How Jean-Bernard Lévy saved his head at EDF

Named during the five-year term of François Hollande, the CEO of the electrician must be reappointed, Thursday, May 16, with the support of the Elysee.

By Nabil Wakim Posted today at 10:24, updated at 10h34

Time to Reading 4 min.

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EDF CEO Jean-Bernard Lévy visits the EPR Flamanville (Manche) site in February 2018.
EDF CEO Jean-Bernard Lévy visits the EPR Flamanville (Manche) site in February 2018. CHARLY TRIBALLEAU / AFP

This is a small miracle in the microcosm of energy: for the first time since Marcel Boiteux, president until 1987, a leader of EDF will be reappointed. Jean-Bernard Lévy, 64, named CEO of EDF in 2014 by François Hollande, had taken over the tormented mandate of Henri Proglio. It must be officially renewed, Thursday, May 16, by the board of directors.

In this company like no other, 83% owned by the state, CEOs often waltzed at the option of political alternations and violent internal wars. Historically, the name of the president was unveiled a few days or even hours before the general meeting. This time, the Elysee ended the suspense in February, through a statement.

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Yet the calm but rough CEO of the first European electrician comes back from a distance. When Emmanuel Macron comes to power, negative signals accumulate. First, the presidential candidate had been careful not to say what he wanted for the future of nuclear power in France. Then, and most importantly, he appoints Nicolas Hulot Minister of Ecological Transition and Solidarity, and, therefore, minister supervising EDF. The ecologist is quick to mention the closure of seventeen nuclear reactors (out of 58) by 2025. And does not conceal his desire to change the architecture of EDF, in order to marginalize nuclear power.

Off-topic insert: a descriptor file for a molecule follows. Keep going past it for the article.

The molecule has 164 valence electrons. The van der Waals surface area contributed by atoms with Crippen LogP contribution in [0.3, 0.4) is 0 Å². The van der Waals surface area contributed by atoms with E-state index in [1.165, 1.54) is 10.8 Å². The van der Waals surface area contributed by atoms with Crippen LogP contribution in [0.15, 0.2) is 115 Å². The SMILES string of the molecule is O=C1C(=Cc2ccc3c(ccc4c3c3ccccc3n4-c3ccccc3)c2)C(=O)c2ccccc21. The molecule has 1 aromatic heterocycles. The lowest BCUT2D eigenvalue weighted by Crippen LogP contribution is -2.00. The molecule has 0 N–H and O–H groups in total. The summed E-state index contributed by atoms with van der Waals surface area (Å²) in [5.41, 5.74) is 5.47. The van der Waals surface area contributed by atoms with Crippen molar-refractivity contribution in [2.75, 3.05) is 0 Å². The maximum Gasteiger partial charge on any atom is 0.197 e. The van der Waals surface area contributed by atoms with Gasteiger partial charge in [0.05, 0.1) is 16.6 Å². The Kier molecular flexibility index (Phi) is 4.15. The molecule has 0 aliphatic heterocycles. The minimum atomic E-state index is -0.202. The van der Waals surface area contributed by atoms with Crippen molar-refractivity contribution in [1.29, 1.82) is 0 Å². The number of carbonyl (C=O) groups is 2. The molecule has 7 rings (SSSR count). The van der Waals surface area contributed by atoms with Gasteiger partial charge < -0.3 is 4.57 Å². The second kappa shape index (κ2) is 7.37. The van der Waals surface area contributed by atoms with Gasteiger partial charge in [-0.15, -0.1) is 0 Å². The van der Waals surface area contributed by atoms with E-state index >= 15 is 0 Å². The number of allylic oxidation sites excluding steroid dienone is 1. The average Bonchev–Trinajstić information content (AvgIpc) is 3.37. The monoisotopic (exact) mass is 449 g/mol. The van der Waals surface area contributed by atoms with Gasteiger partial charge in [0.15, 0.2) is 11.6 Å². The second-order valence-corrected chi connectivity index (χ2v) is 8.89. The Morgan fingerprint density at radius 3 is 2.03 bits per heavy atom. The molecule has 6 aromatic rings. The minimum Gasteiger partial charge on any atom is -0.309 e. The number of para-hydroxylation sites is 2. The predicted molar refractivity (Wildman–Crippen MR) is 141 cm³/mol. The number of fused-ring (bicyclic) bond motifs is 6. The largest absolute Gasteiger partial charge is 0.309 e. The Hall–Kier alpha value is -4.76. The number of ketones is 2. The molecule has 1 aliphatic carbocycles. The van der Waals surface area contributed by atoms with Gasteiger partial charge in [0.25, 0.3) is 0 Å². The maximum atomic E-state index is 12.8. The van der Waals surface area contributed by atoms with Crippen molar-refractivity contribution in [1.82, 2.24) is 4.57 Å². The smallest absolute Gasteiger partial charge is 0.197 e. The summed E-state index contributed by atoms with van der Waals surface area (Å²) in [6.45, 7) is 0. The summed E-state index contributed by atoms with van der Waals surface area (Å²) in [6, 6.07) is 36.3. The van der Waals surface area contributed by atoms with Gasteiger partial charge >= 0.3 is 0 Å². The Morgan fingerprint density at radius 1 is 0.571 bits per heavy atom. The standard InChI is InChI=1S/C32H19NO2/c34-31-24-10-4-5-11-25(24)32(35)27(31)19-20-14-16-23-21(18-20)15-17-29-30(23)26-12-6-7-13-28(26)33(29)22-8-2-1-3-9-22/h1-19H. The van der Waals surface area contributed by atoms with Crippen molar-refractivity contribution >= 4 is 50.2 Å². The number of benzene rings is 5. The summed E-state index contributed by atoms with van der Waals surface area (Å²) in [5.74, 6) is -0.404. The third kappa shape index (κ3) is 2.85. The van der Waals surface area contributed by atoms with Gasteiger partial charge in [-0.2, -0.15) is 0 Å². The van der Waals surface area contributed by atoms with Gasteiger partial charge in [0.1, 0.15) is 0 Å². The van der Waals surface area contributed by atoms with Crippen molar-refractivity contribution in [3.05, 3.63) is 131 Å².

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A nightmare for the group and for its president, both EDF built its model around the atom. If Jean-Bernard Lévy is not from the industry, he remains a strong supporter of nuclear energy and does not intend to back down on this crucial issue. "At the time of my appointment, I made it clear that I was not coming to be the gravedigger of nuclear", he explains today at World.

"The storm Hulot"

During his tenure, the CEO of EDF developed a strategy " of horse and lark ", which mixes the nuclear (ultra-dominant, but in loss of speed) and the renewable energies (which weigh weakly, but are in strong growth), to the dismay of part of the company, very reticent with the development of the wind and solar.

At the heart of the summer of 2018, the CEO of EDF would have even considered not being a candidate for his succession, report several sources. But with the departure of Nicolas Hulot in September and especially the announcement, by the President of the Republic, the energy road map of France, the wind seems to turn. On November 27, Emmanuel Macron confirms that France is pushing back its nuclear reduction targets and endorses EDF's guidelines almost as they stand. "That day, Lévy understood that he was likely to be reappointed", notes a good connoisseur of the company.

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